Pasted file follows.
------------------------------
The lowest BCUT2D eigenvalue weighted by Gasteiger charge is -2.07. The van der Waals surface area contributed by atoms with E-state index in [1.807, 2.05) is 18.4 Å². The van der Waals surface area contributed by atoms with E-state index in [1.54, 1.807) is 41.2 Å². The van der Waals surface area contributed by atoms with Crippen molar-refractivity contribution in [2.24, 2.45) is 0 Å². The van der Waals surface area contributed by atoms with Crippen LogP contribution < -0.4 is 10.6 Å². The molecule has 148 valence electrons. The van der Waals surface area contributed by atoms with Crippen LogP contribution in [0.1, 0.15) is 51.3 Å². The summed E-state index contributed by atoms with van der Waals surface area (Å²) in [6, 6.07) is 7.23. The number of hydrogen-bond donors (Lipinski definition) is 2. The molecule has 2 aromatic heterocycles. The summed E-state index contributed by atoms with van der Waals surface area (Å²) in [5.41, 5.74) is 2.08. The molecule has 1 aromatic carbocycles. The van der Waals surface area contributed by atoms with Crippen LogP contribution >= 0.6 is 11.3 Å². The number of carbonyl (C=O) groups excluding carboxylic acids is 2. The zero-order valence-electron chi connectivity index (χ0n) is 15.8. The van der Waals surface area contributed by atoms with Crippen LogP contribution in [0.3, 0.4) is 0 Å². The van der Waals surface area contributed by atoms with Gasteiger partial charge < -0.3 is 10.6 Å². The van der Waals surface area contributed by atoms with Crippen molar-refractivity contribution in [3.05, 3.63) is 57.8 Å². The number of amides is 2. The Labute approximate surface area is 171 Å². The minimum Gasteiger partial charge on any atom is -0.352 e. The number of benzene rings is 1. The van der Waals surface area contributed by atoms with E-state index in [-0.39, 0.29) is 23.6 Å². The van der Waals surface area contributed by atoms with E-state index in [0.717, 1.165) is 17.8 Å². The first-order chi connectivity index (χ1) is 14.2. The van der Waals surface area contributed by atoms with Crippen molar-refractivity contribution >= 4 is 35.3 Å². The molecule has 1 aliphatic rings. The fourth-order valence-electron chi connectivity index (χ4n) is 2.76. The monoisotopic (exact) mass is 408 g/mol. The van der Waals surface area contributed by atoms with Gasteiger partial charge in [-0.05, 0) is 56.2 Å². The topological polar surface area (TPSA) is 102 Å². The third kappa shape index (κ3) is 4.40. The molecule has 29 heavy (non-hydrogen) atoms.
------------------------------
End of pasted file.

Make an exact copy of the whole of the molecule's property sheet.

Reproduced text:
The lowest BCUT2D eigenvalue weighted by Gasteiger charge is -2.07. The van der Waals surface area contributed by atoms with E-state index in [1.807, 2.05) is 18.4 Å². The van der Waals surface area contributed by atoms with E-state index in [1.54, 1.807) is 41.2 Å². The van der Waals surface area contributed by atoms with Crippen molar-refractivity contribution in [2.24, 2.45) is 0 Å². The van der Waals surface area contributed by atoms with Crippen LogP contribution < -0.4 is 10.6 Å². The molecule has 148 valence electrons. The van der Waals surface area contributed by atoms with Crippen LogP contribution in [0.1, 0.15) is 51.3 Å². The summed E-state index contributed by atoms with van der Waals surface area (Å²) in [6, 6.07) is 7.23. The number of hydrogen-bond donors (Lipinski definition) is 2. The molecule has 2 aromatic heterocycles. The summed E-state index contributed by atoms with van der Waals surface area (Å²) in [5.41, 5.74) is 2.08. The molecule has 1 aromatic carbocycles. The van der Waals surface area contributed by atoms with Crippen LogP contribution >= 0.6 is 11.3 Å². The number of carbonyl (C=O) groups excluding carboxylic acids is 2. The zero-order valence-electron chi connectivity index (χ0n) is 15.8. The van der Waals surface area contributed by atoms with Crippen LogP contribution in [0.3, 0.4) is 0 Å². The van der Waals surface area contributed by atoms with Gasteiger partial charge < -0.3 is 10.6 Å². The van der Waals surface area contributed by atoms with Crippen molar-refractivity contribution in [3.05, 3.63) is 57.8 Å². The number of amides is 2. The Labute approximate surface area is 171 Å². The minimum Gasteiger partial charge on any atom is -0.352 e. The number of benzene rings is 1. The van der Waals surface area contributed by atoms with E-state index in [-0.39, 0.29) is 23.6 Å². The van der Waals surface area contributed by atoms with E-state index in [0.717, 1.165) is 17.8 Å². The first-order chi connectivity index (χ1) is 14.2. The van der Waals surface area contributed by atoms with Crippen molar-refractivity contribution >= 4 is 35.3 Å². The molecule has 1 aliphatic rings. The fourth-order valence-electron chi connectivity index (χ4n) is 2.76. The monoisotopic (exact) mass is 408 g/mol. The van der Waals surface area contributed by atoms with Gasteiger partial charge in [-0.05, 0) is 56.2 Å². The topological polar surface area (TPSA) is 102 Å². The third kappa shape index (κ3) is 4.40. The molecule has 29 heavy (non-hydrogen) atoms.